In what appears to be a complete reversal from previous rulings across the nation, a federal judge for the 5th Circuit Appeals Court in New Orleans has ruled that breaking digital rights management (DRM) is not considered a violation of the ban imposed by the Digital Millennium Copyright Act (DMCA) if it was not done in the pursuit of copyright infringing.
General Electric did not infringe on a power supplier’s digital copyrights when it used protected software unlocked through a hacked security key, the 5th Circuit ruled. “Merely bypassing a technological protection that restricts a user from viewing or using a work is insufficient to trigger the (Digital Millennium Copyright Act’s) anti-circumvention provision,” Judge Garza wrote for the New Orleans-based court. “The DMCA prohibits only forms of access that would violate or impinge on the protections that the Copyright Act otherwise affords copyright owners.”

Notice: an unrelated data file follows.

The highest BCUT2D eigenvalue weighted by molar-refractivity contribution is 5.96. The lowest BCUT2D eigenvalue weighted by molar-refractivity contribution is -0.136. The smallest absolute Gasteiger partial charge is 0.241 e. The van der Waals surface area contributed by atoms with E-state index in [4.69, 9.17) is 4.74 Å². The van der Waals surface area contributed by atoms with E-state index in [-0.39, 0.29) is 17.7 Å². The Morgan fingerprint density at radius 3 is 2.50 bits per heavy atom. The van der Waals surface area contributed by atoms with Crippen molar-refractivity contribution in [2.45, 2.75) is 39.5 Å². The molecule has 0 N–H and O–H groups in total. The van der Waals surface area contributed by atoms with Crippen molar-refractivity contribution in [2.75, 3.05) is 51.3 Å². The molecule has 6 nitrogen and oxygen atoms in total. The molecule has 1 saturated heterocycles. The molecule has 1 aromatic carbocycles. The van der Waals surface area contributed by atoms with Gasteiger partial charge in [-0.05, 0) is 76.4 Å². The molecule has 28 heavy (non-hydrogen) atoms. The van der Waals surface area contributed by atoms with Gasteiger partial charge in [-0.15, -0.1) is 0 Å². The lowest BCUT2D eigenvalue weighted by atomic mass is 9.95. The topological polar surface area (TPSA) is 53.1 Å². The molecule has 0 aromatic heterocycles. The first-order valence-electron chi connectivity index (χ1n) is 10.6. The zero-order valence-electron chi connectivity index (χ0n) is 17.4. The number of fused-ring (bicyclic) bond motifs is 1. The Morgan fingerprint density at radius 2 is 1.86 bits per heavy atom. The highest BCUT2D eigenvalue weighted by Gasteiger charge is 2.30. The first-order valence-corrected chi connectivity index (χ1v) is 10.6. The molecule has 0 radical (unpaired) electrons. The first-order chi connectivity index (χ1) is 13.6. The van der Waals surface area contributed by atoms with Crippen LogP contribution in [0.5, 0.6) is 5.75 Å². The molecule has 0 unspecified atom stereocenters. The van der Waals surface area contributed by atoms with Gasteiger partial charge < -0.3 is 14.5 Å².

The ruling by Judge Garza is a step in the right direction for opponents of DRM and the anti-circumvention ban written in to the DMCA. While the ruling will surely be appealed, since there has now been a split decision between the 5th circuit and the others around the nation there is a strong chance a Supreme Court challenge will be heard in the future. Equally as important, now that there is a precedent set in the 5th circuit, it will be interesting to see the impact this ruling has on upcoming cases in the same and other circuits. Will other courts adhere to the same line of reasoning offered by Judge Garza?
Just as Sony Corp. of America vs. Universal City Studios – the Betamax Case – opened the doors for the very fair use we pride ourselves on today, we can only hope for similar good things from whatever case does end up weaving its way through the court system up to the Supremes. It is inevitable that one case will end up deciding the future of DRM just as the Betamax Case did in the past. It will happen, it is just a matter of time.